Niagara Gazette — “It’s time to recognize the power of the Underground Railroad’s brilliant legacy” pronounced Maya Angelou at the opening of the National Underground Railroad Freedom Center in Cincinnati 10 years ago in 2004. But my dear friend and colleague, the late Carol Murphy, as usual, was way ahead of the call; she’d already been up and running a full 10 years earlier, expanding the working McClew farmstead in nearby Burt into the most popular Underground Railroad Education Resource Center in Western New York, visited by more school children and families than anyplace else in the region.
So it was especially striking when the sad news arrived less than one week later that poet Maya Angelou, no doubt an inspiration to Carol, had also passed away, both taking their rightful places, somewhere over God’s Rainbow in the sky, neither to be soon forgotten as their brief time here on this Earth left behind legacies that will be long remembered for decades to come as the bountiful harvests from their work survives them.
Carol and I met initially on the telephone. I was trying to help her with some of the paperwork to complete an application for a grant to put together an interpretive center. She wanted to tell the whole story of the long rumored role of Charles and Anna Marie McClew’s and their alleged involvement in the Underground Railroad (UGRR) as so-called Station Masters back during the 1850s Fugitive Slave Laws days when anyone caught giving aid to “runaway slaves” could be subjected to severe penalties, including fines and the possible loss of their property.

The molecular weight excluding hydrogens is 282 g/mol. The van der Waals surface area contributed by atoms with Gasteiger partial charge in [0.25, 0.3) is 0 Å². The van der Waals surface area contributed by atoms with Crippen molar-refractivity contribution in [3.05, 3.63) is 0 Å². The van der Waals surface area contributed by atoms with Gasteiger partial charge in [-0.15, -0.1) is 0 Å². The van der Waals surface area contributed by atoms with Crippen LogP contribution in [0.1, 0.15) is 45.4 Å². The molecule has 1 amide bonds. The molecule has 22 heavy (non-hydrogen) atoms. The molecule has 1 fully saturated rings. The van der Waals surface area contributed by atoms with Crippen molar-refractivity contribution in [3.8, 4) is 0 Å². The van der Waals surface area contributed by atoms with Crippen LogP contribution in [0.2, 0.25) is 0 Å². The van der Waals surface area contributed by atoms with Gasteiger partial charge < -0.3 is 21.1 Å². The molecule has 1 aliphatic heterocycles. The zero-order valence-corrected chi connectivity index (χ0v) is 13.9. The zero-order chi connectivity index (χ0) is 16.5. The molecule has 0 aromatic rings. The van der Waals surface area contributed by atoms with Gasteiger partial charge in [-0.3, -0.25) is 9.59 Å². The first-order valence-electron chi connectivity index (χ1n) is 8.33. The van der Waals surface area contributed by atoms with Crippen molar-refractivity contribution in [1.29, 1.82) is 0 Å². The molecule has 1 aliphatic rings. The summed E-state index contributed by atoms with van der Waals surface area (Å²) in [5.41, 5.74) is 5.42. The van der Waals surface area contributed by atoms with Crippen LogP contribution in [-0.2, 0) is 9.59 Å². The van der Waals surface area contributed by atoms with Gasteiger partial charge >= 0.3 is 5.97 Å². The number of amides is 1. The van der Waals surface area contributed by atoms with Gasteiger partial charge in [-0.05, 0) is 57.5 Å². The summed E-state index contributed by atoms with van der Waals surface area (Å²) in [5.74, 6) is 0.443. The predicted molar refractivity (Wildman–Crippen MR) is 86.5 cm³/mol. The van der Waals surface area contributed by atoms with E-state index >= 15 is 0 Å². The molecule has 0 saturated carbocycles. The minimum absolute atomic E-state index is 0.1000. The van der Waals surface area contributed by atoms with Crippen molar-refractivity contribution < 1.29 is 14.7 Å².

Competition was tough. As word got out that money was available from New York state to fund educational programs that would help convey the truth about the UGRR, some groups and individuals began to discover all manner of “secret passages” and hideaways which they believed to be connected to the history of the UGRR. Some stories were potentially valid while others turned out to have a more likely connection to a more recent history having to do more with liquor smuggling during prohibition than the slave trade and the UGRR.